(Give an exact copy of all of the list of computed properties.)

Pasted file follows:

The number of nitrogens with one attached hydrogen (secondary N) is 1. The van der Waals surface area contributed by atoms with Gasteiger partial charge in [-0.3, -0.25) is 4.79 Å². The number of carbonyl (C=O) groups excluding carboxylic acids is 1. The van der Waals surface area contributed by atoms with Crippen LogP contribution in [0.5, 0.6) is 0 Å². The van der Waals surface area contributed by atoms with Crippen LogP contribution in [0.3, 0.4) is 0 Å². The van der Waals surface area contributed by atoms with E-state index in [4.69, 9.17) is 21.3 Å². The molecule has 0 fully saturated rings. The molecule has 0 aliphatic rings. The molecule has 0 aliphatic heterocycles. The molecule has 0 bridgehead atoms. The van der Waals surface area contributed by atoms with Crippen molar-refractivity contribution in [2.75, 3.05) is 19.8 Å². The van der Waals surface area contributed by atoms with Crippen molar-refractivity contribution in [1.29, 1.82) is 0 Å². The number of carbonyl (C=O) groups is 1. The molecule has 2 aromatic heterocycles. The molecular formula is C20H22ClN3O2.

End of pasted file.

The number of nitrogens with one attached hydrogen (secondary N) is 1. The van der Waals surface area contributed by atoms with Gasteiger partial charge in [-0.3, -0.25) is 4.79 Å². The number of carbonyl (C=O) groups excluding carboxylic acids is 1. The van der Waals surface area contributed by atoms with Crippen LogP contribution in [0.5, 0.6) is 0 Å². The van der Waals surface area contributed by atoms with Crippen LogP contribution in [0.3, 0.4) is 0 Å². The van der Waals surface area contributed by atoms with E-state index in [4.69, 9.17) is 21.3 Å². The molecule has 0 fully saturated rings. The molecule has 0 aliphatic rings. The molecule has 0 aliphatic heterocycles. The molecule has 0 bridgehead atoms. The van der Waals surface area contributed by atoms with Crippen molar-refractivity contribution in [2.75, 3.05) is 19.8 Å². The van der Waals surface area contributed by atoms with Crippen molar-refractivity contribution in [1.29, 1.82) is 0 Å². The number of carbonyl (C=O) groups is 1. The molecule has 2 aromatic heterocycles. The molecular formula is C20H22ClN3O2.